Apply the rule to biomass and waste incineration, whose CO2 emissions are also worse than coal

Trash incinerators release 2.5 times as much CO2 as coal power plants do per unit of energy, according to EPA's eGRID data.[5]  Biomass incineration releases 50% more CO2 than coal.[5]  Despite this physical reality, EPA still exempts these incinerators from the rule.

EPA needs to stop pretending that "biogenic" CO2 in the atmosphere does not count.  EPA's own Science Advisory Board has found this "carbon neutral" assumption to be deeply flawed.[6]  Numerous studies have debunked biomass carbon neutrality claims and have shown that, even if new and additional tree growth is made to happen, it takes decades to bring levels down to that of coal, and centuries for "carbon neutrality" to be reached, if ever.[7]  We don't have that long to address global warming, and biomass cannot be a solution to its own excessive carbon emissions within a meaningful time frame.  We cannot address global warming by burning the very carbon-storing forests we need to be preserving.

In July 2013, the U.S. Court of Appeals struck down EPA's exemption for biogenic CO2 sources.[8]  The court agreed with the science that the atmosphere does not distinguish between a ton of CO2 from biomass and a ton of CO2 from fossil fuels.

Rather than defy this federal court ruling, EPA must start applying CO2 regulations to these highly-polluting sources.  Most of the CO2 emitted from trash incineration is fossil-derived (such as plastics), and is not "biogenic," yet the rule fails to even cover these emissions, which are enough to make CO2 emissions from trash incinerators 50% worse than coal (and 2.5 times as bad when the "biogenic" fraction is counted).[5]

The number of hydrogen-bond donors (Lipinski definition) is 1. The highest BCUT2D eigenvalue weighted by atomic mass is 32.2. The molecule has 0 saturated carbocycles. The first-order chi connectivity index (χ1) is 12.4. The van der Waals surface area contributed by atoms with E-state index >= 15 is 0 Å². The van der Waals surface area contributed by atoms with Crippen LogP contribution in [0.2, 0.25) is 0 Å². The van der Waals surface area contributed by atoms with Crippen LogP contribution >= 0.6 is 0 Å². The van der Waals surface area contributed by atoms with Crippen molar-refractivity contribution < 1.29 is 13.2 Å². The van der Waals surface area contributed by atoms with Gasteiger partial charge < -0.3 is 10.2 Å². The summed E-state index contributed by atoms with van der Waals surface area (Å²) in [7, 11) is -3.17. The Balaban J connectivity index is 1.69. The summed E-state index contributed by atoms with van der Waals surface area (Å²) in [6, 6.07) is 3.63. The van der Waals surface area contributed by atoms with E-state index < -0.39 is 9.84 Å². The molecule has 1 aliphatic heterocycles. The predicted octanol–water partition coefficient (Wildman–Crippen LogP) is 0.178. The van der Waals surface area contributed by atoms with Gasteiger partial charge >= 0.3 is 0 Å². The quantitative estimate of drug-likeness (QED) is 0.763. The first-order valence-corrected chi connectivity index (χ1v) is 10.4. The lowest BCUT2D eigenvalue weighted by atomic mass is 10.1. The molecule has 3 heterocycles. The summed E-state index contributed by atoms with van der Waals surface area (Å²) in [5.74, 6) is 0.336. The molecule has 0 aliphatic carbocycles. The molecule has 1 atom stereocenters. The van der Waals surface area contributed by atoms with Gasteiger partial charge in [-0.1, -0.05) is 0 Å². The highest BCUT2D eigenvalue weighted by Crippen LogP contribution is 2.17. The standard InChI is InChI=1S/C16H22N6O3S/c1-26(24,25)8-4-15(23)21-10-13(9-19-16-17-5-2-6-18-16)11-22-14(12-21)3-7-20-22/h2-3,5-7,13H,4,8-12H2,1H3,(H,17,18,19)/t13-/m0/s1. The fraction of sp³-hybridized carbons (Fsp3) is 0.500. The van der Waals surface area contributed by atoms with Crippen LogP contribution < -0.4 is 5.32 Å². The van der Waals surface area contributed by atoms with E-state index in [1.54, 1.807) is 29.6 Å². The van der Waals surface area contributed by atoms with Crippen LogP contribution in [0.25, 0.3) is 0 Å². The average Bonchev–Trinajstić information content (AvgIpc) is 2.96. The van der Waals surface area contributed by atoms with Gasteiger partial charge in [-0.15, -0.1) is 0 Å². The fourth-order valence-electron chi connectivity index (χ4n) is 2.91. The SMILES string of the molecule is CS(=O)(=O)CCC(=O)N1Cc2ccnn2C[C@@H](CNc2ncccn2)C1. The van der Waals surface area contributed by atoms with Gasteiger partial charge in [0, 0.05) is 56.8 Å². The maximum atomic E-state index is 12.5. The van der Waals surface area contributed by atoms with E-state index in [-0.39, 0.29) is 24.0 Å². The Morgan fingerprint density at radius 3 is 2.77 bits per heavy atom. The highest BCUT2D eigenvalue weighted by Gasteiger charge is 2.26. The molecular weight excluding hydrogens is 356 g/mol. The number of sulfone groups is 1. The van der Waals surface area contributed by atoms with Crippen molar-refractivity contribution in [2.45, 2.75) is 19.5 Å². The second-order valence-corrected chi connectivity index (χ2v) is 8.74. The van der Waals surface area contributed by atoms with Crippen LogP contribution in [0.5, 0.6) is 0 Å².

Of course, CO2 is not the only pollutant emitted from incinerators.  By giving a green light to trash incinerators, EPA is supporting emission sources that releases 28 times as much dioxin than coal per unit of energy produced, twice as much carbon monoxide, three times as much nitrogen oxides (NOx), 6-14 times as much mercury, nearly six times as much lead and 70% more sulfur dioxides.[9]  Biomass incineration, depending on the type, is also on par with coal emissions for many pollutants, including particulate matter, NOx and carbon monoxide.

EPA's Office of Solid Waste is pushing forward with a radical redefinition of waste, which would allow unregulated waste burning in hundreds of thousands of boilers around the country, by redefining many wastes as fuels.[10]  This misguided pro-incineration approach must stop, and accurately accounting for CO2 emissions from waste burning is one good place to start.

Reject carbon sequestration and enhanced oil recovery

Carbon capture and sequestration (CCS) is unproven, risky, energy inefficient, and economically unviable without government subsidies.  It risks contamination of ground water sources, and leakage over time.  It's even more misguided where this alleged CO2 "sequestration" is used for enhanced oil recovery (EOR) -- allowing oil to be extracted that would otherwise have stayed in the ground.

When CO2 is pumped into the ground to produce extra oil, the CO2 released from the ultimate burning of that oil can easily exceed the amount "sequestered" by this process.[11]